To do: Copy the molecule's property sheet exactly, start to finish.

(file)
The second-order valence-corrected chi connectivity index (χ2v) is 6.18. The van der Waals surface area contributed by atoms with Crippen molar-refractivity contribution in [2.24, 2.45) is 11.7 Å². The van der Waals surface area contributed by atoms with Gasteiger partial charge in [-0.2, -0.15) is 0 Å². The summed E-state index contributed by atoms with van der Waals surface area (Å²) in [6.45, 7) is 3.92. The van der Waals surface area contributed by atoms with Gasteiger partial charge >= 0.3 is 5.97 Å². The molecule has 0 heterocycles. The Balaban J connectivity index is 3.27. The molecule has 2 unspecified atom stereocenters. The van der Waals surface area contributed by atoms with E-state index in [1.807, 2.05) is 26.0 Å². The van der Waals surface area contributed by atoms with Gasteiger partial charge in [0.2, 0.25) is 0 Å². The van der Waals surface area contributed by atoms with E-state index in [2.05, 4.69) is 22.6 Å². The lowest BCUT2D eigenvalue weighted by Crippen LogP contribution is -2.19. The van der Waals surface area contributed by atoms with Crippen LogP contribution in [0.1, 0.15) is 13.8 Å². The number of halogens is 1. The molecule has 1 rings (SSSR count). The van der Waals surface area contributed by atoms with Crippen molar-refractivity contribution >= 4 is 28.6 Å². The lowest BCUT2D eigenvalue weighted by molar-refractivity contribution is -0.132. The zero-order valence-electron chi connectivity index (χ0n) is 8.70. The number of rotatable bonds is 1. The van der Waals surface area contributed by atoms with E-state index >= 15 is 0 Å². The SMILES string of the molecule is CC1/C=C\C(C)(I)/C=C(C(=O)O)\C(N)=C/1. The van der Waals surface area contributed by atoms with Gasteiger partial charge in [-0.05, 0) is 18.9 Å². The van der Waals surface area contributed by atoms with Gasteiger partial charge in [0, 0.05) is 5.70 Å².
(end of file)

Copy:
The second-order valence-corrected chi connectivity index (χ2v) is 6.18. The van der Waals surface area contributed by atoms with Crippen molar-refractivity contribution in [2.24, 2.45) is 11.7 Å². The van der Waals surface area contributed by atoms with Gasteiger partial charge in [-0.2, -0.15) is 0 Å². The summed E-state index contributed by atoms with van der Waals surface area (Å²) in [6.45, 7) is 3.92. The van der Waals surface area contributed by atoms with Gasteiger partial charge >= 0.3 is 5.97 Å². The molecule has 0 heterocycles. The Balaban J connectivity index is 3.27. The molecule has 2 unspecified atom stereocenters. The van der Waals surface area contributed by atoms with E-state index in [1.807, 2.05) is 26.0 Å². The van der Waals surface area contributed by atoms with Gasteiger partial charge in [0.2, 0.25) is 0 Å². The van der Waals surface area contributed by atoms with E-state index in [2.05, 4.69) is 22.6 Å². The lowest BCUT2D eigenvalue weighted by Crippen LogP contribution is -2.19. The van der Waals surface area contributed by atoms with Crippen LogP contribution in [0.1, 0.15) is 13.8 Å². The number of halogens is 1. The molecule has 1 rings (SSSR count). The van der Waals surface area contributed by atoms with Crippen molar-refractivity contribution >= 4 is 28.6 Å². The lowest BCUT2D eigenvalue weighted by molar-refractivity contribution is -0.132. The zero-order valence-electron chi connectivity index (χ0n) is 8.70. The number of rotatable bonds is 1. The van der Waals surface area contributed by atoms with E-state index >= 15 is 0 Å². The SMILES string of the molecule is CC1/C=C\C(C)(I)/C=C(C(=O)O)\C(N)=C/1. The van der Waals surface area contributed by atoms with Gasteiger partial charge in [-0.05, 0) is 18.9 Å². The van der Waals surface area contributed by atoms with Gasteiger partial charge in [0, 0.05) is 5.70 Å².